Common pitfalls in the pastor search process

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There are a number of ways the search process can go in the ditch:

Bad etiquette and ethics

Almost every pastor can tell a horror story about being contacted by a pastor search committee and then having said committee become as elusive as Bigfoot. No! Be courteous! Be professional! My friend Pete Wall says, “You’re not just looking at a candidate; he’s also looking at you!”

Dog and pony show

It is a very bad practice to have a continuous flow of candidates in the church’s pulpit until the committee has thoroughly vetted the candidate and is ready to present him “in view of a call.” Like Annora Mallard says, “This turns the whole church into a pulpit committee.”

You may get a good outcome from a bad process, but that is only because God is kind and gracious. The church has tasked the committee/team with doing the hard work of finding a new pastor.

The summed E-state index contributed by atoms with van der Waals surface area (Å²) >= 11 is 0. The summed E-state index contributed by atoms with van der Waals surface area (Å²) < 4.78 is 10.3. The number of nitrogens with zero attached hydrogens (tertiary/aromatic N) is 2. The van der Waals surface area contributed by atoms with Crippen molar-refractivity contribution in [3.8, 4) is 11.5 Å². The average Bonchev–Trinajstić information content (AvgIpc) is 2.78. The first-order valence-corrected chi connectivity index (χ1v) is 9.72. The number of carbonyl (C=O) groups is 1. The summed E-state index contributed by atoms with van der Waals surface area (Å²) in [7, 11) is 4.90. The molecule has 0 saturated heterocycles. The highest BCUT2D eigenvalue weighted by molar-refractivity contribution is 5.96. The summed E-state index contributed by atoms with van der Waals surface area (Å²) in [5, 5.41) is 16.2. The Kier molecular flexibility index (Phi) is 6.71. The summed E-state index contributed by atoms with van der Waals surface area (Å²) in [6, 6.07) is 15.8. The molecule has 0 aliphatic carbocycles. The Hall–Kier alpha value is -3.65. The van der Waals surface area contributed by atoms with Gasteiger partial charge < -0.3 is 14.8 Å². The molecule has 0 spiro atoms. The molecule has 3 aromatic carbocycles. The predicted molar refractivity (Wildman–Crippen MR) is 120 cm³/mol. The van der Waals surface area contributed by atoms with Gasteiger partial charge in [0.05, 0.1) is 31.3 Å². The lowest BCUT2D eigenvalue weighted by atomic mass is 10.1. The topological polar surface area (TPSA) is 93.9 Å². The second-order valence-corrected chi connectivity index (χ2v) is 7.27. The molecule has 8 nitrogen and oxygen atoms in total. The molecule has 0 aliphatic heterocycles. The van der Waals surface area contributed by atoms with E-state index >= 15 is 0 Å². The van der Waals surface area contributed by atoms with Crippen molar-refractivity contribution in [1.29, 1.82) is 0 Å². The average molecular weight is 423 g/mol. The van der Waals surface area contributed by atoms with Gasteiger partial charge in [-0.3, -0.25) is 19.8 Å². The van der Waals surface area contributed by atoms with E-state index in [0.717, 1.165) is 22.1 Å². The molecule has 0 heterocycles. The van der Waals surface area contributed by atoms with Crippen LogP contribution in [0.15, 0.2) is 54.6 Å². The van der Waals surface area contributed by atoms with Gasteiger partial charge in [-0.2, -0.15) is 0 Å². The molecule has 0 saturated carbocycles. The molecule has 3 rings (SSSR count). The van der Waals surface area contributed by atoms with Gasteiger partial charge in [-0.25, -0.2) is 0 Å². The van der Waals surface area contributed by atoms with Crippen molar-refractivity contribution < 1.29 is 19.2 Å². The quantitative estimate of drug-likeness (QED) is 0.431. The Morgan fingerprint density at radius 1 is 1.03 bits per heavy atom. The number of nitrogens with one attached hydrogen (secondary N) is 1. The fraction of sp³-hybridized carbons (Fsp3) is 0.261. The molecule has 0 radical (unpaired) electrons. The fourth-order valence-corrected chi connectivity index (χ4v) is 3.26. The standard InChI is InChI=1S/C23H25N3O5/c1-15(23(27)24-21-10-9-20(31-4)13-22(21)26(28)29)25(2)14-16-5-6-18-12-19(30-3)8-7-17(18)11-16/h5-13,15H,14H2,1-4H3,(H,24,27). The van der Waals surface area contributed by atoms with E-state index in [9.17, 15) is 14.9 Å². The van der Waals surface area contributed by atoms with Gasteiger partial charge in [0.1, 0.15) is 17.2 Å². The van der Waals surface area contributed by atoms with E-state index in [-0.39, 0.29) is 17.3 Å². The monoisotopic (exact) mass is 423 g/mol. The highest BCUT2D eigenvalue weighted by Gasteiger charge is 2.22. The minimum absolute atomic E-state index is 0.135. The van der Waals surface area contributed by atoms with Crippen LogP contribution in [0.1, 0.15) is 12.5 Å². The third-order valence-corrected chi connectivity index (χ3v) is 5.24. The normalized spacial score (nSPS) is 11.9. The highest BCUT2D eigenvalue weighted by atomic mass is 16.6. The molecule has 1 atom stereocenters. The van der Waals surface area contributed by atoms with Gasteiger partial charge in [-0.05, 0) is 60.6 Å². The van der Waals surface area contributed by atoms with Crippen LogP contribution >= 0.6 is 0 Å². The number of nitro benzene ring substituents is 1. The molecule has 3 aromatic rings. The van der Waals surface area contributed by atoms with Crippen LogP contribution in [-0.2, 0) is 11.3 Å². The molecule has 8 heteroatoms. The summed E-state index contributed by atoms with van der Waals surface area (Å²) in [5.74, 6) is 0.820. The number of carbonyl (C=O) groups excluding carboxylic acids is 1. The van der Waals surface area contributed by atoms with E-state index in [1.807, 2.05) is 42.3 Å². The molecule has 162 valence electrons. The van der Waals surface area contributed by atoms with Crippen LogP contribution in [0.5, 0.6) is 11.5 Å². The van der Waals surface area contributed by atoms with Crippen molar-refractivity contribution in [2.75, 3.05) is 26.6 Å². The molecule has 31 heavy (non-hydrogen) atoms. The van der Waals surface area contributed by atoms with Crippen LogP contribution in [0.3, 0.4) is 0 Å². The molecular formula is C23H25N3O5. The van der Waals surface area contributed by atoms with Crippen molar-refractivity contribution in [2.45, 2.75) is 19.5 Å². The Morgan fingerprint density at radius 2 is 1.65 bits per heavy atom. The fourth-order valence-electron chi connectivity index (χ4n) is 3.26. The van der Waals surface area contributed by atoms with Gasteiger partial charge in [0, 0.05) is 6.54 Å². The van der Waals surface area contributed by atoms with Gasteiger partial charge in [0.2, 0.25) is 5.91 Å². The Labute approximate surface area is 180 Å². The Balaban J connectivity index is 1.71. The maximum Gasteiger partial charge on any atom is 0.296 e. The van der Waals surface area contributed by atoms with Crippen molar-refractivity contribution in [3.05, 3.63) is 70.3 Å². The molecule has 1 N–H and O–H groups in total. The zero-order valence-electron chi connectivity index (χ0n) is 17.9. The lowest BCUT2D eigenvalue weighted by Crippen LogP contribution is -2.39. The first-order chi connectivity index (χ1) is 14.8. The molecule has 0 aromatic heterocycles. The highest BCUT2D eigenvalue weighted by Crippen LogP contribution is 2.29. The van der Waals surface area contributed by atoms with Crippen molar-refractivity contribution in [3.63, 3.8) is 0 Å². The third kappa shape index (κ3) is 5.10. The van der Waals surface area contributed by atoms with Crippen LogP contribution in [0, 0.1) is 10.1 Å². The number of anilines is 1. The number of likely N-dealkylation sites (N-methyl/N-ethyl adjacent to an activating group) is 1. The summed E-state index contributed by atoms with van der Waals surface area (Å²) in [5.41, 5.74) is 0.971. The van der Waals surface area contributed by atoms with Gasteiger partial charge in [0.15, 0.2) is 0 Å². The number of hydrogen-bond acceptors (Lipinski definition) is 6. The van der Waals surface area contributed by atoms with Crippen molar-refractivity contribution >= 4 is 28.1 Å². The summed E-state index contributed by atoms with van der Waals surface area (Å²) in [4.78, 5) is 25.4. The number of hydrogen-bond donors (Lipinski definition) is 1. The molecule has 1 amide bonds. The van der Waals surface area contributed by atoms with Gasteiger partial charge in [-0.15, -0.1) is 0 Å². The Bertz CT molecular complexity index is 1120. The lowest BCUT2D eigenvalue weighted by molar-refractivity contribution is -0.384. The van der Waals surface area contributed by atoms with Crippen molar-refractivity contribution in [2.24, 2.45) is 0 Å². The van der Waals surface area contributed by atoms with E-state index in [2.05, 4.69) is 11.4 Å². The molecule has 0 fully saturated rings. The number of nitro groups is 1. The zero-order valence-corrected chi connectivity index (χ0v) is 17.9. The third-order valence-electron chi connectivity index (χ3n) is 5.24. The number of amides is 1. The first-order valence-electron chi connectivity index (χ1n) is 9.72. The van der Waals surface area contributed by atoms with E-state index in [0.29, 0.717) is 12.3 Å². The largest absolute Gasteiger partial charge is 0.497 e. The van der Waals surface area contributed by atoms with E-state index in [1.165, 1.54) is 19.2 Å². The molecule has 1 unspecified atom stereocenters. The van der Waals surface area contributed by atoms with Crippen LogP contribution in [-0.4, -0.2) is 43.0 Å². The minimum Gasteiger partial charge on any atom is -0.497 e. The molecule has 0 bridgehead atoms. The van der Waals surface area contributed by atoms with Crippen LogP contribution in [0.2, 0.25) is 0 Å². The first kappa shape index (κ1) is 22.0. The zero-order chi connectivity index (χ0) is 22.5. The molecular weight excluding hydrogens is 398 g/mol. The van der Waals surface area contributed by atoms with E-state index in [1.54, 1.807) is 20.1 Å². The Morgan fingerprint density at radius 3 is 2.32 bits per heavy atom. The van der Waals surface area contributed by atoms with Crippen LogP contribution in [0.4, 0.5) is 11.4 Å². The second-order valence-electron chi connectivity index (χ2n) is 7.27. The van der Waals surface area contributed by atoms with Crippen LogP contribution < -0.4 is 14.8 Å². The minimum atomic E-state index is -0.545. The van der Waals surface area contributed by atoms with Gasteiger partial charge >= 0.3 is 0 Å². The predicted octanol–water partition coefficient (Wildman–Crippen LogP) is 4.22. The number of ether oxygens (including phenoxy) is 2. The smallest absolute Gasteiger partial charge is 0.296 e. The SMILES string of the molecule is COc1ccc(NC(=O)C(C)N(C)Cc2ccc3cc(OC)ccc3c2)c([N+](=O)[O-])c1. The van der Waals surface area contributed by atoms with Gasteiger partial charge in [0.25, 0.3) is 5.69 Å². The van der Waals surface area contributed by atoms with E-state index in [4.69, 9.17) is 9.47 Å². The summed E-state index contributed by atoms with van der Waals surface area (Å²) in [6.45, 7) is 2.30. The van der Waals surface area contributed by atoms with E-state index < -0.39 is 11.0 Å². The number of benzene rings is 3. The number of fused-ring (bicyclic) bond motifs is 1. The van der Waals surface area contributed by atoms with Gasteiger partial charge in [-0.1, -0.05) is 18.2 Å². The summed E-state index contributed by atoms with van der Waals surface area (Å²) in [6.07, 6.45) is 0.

Ignoring red flags

In the course of investigating a candidate there may be problems that predict a pastor will be a bad fit for your church. Pay close attention to red flags like denominational incompatibility, repeated short tenures, and insufficient information on a resume. Your church is probably not the exception to some rule.

Inadequate investigation of candidate

Many bad ministry hires could have been avoided with a more thorough, deliberate process of looking into the ministry candidate’s background. Everybody puts their buddies on their resume as references. Committees have to go beyond the references the candidate has made available. Committees should ask references for references. Criminal background investigations should be considered mandatory, but even that is really only the tip of the iceberg.

Call the director of missions in the areas the candidate has previously served. Don’t get bitten by something avoidable. Do the hard work of being thorough.

Over-spiritualizing

God may drop a candidate into your church from the sky, but more than likely you will have to work really hard and turn over a few stones to find the right person. This is particularly true of some bi-vocational churches.

Most churches in these days will need a competent, strategic leader to help them with challenges that are facing nearly all congregations in a post-Christian society. Those kinds of leaders don’t grow on trees.

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